The highway was constructed from the ground up in just four years, including the covid period
The highway was constructed from the ground up in just four years, including the covid periodShot by Avdhoot A Kolhe for evo India

Great Driving Roads: Hyundai Tuscon takes on the Delhi-Mumbai expressway

All set to become the most important super highway in India, we’ve driven the first section of the Delhi-Mumbai Expressway, that will connect the two cities and cut travel time in half

Incredible. The rate at which our country’s road network has been developing is just incredible. A whopping 59 per cent, or more than half the roads which exist today, were constructed over the last decade. What has the national highway growth rate over this time been you ask? 300 per cent! That’s quite something, and now the government is concentrating on building more expressways to make travel even faster.

The Delhi-Vadodara
section passes through six major cities
The Delhi-Vadodara section passes through six major citiesShot by Avdhoot A Kolhe for evo India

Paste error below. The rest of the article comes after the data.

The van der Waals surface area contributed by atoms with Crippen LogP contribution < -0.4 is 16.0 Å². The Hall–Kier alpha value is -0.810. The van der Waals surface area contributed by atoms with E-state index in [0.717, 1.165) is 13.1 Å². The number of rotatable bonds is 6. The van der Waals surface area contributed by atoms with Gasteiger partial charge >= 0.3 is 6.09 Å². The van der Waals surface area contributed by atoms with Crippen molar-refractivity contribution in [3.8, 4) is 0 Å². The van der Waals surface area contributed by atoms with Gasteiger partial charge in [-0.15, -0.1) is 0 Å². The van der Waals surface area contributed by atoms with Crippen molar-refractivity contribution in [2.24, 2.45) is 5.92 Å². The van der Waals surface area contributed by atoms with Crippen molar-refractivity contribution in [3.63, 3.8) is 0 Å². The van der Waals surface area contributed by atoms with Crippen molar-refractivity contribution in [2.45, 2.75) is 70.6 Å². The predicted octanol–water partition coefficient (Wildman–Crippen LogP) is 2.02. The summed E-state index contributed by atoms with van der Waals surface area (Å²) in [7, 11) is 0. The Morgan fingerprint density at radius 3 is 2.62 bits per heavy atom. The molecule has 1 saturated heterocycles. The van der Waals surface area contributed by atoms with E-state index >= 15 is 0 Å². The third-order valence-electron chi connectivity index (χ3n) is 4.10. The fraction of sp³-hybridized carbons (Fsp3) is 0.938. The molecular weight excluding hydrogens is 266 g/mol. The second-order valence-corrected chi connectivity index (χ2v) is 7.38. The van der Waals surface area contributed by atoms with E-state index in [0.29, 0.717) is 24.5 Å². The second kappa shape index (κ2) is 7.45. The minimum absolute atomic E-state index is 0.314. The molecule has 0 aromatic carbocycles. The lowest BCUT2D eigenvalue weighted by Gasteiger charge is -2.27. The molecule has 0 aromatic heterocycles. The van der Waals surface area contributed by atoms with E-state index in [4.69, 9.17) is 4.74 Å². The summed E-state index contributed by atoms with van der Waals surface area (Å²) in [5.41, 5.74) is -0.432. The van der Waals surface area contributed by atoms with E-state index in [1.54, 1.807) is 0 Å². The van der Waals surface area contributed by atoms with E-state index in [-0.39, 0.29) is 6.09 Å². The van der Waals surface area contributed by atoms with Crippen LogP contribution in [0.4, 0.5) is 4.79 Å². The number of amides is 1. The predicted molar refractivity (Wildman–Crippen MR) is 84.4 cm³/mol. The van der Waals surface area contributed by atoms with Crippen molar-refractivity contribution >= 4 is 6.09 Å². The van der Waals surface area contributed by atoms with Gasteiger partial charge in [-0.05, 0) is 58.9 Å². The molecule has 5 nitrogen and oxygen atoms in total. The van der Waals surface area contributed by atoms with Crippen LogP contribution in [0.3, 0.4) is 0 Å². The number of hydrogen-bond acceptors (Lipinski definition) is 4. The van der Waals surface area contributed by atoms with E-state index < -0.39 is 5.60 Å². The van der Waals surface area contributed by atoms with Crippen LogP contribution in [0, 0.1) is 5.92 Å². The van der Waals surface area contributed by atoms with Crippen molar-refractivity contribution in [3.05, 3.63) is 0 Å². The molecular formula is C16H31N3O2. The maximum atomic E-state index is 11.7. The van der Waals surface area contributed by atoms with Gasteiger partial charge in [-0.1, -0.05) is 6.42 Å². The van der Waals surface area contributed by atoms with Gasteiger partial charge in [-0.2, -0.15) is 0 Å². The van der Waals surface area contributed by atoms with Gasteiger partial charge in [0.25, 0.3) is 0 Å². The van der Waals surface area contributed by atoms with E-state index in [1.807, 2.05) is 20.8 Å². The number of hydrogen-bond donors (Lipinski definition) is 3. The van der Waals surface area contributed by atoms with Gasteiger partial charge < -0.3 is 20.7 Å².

Because of their sheer size and speed, these accesscontrolled wonders are bringing every corner of India closer than ever before, allowing for even quicker travel, which is why we’ve dedicated an entire series to them. This is the Hyundai Great Driving Roads: Expressways Edition and for its fifth instalment we explored the Delhi-Vadodara section of the DelhiMumbai Expressway. Of course, of course I had to ask the Ed for the keys to our long-term Hyundai Tucson for this journey, because currently, it’s the best car in the evo India fleet to go road tripping in. More on that later. Let’s begin with today’s star of the show first – the upcoming Delhi-Mumbai Expressway. This project will connect the Sohna Elevated Corridor in Gurugram to the Jawaharlal Nehru Port in Mumbai, to accelerate trade facilitation between the national capital and the financial capital of the country, including many cities along the way. It will be shorter in length than the existing Delhi-Mumbai national highway (NH8), cutting down the distance from 1450km to 1290km. And because it will be entry controlled, it will reduce the travel time from 24 hours to just a little over 14 hours. Yes, the Delhi-Mumbai Expressway isn’t fully complete yet, but there’s quite a big section of it that’s operational and open to the public now and that’s the part which we drove on. The Delhi-Vadodara bit. Inaugurated by the Prime Minister on October 2, 2023, it has eight lanes, which can be expanded up to 12 lanes and was built at a cost of a cool `11,895 crore. Here’s a fun fact — this road is faster than even the famed Rajdhani Express travelling from Delhi to Vadodara! That isn’t down to the fact that the Tucson’s 2-litre turbo-diesel engine pulls like a train (see what I did there?), it’s because this expressway has decreased the earlier 1000km travel distance to just 845km now. As a result, the travel time has gone down from 16 hours to just 10.